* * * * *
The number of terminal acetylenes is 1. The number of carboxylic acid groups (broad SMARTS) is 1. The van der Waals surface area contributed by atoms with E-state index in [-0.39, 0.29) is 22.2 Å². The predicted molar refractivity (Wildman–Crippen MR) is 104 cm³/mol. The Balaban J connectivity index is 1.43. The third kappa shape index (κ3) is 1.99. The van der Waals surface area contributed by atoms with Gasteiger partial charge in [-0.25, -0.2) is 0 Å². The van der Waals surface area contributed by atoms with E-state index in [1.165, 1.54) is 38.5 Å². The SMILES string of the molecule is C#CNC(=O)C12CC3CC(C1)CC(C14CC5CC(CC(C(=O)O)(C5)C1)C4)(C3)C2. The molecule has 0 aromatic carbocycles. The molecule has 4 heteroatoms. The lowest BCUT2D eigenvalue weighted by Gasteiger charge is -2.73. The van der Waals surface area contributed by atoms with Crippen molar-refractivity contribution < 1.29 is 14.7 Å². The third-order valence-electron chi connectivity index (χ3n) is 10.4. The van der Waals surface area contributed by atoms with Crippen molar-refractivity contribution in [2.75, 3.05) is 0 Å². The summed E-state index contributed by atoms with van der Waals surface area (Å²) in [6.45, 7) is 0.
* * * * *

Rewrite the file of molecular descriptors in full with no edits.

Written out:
The number of terminal acetylenes is 1. The number of carboxylic acid groups (broad SMARTS) is 1. The van der Waals surface area contributed by atoms with E-state index in [-0.39, 0.29) is 22.2 Å². The predicted molar refractivity (Wildman–Crippen MR) is 104 cm³/mol. The Balaban J connectivity index is 1.43. The third kappa shape index (κ3) is 1.99. The van der Waals surface area contributed by atoms with Gasteiger partial charge in [-0.25, -0.2) is 0 Å². The van der Waals surface area contributed by atoms with E-state index in [1.165, 1.54) is 38.5 Å². The SMILES string of the molecule is C#CNC(=O)C12CC3CC(C1)CC(C14CC5CC(CC(C(=O)O)(C5)C1)C4)(C3)C2. The molecule has 0 aromatic carbocycles. The molecule has 4 heteroatoms. The lowest BCUT2D eigenvalue weighted by Gasteiger charge is -2.73. The van der Waals surface area contributed by atoms with Crippen molar-refractivity contribution < 1.29 is 14.7 Å². The third-order valence-electron chi connectivity index (χ3n) is 10.4. The van der Waals surface area contributed by atoms with Crippen molar-refractivity contribution in [2.75, 3.05) is 0 Å². The summed E-state index contributed by atoms with van der Waals surface area (Å²) in [6.45, 7) is 0.